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Handloading/reloading without a chronograph is not unlike driving in the rain without windshield wipers. If you go slow enough and know the roads and other drivers are also safe you can get by without wipers, but the more you drive or disregard any of those rules you'll almost certainly have an accident. Maybe not a bad accident, but trouble nonetheless. An accurate, reliable chronograph provides the most certain indication that you can have concerning pressure outside of costly equipment designed specifically for such tasks. Velocity that is too high is always partnered with excessive pressure. I've several rifles that will fire ammo loaded 15,000-20,000 psi over maximum pressure with nary a traditional pressure sign (flattened/cratered primer, difficult bolt lift, brass flow on case head, etc.) though the velocity and other data proves the pressures to be extraordinary. For loading a few rounds you can make do without a chronograph by erring on the safe side (just as you can make do driving to the end of your driveway, maybe around your neighborhood without wipers), but for most reloaders the rewards of a chronograph can't be overestimated......... For less than $200 you can know rather guess; seems a small price to pay for such knowledge.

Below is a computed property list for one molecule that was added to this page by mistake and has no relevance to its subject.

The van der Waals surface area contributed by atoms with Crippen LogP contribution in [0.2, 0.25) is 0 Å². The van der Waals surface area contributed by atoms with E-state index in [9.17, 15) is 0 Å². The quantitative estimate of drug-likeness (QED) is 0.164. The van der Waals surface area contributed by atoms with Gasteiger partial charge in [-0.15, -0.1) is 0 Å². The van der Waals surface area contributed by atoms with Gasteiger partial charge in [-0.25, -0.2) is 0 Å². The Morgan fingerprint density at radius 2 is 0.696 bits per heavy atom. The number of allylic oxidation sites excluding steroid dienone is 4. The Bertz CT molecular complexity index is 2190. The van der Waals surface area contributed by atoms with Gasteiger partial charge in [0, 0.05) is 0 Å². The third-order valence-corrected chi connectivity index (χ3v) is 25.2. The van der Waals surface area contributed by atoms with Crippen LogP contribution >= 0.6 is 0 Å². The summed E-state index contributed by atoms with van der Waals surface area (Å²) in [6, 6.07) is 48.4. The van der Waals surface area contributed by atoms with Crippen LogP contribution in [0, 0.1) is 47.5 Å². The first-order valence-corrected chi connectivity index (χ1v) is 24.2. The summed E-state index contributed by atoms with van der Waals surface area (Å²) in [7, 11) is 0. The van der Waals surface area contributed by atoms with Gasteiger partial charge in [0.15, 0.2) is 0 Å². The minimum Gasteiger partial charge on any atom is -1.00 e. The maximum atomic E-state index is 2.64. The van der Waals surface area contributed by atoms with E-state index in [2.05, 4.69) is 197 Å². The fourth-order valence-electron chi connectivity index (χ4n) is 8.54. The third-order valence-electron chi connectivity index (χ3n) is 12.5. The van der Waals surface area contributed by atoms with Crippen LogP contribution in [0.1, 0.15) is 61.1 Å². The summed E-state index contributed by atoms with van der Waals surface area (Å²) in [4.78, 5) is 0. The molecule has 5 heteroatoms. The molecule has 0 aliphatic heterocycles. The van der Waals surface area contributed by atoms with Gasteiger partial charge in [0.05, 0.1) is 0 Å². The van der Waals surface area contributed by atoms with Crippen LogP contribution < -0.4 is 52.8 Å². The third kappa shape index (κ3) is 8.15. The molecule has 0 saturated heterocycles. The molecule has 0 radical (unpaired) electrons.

alaskabliss

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I use a chrony but as stated it is not a must have. I use more for two purposes. To find velocity and to find consistancy. Both are needed to be accurate and to be able to figure out your ballistics.
Ive been loading for several years and just a couple years ago finaly got a chrony. I made do till I could afford one or find the absolute need for it. I wanted dope charts for all my loads and the chrony was the first step to get those.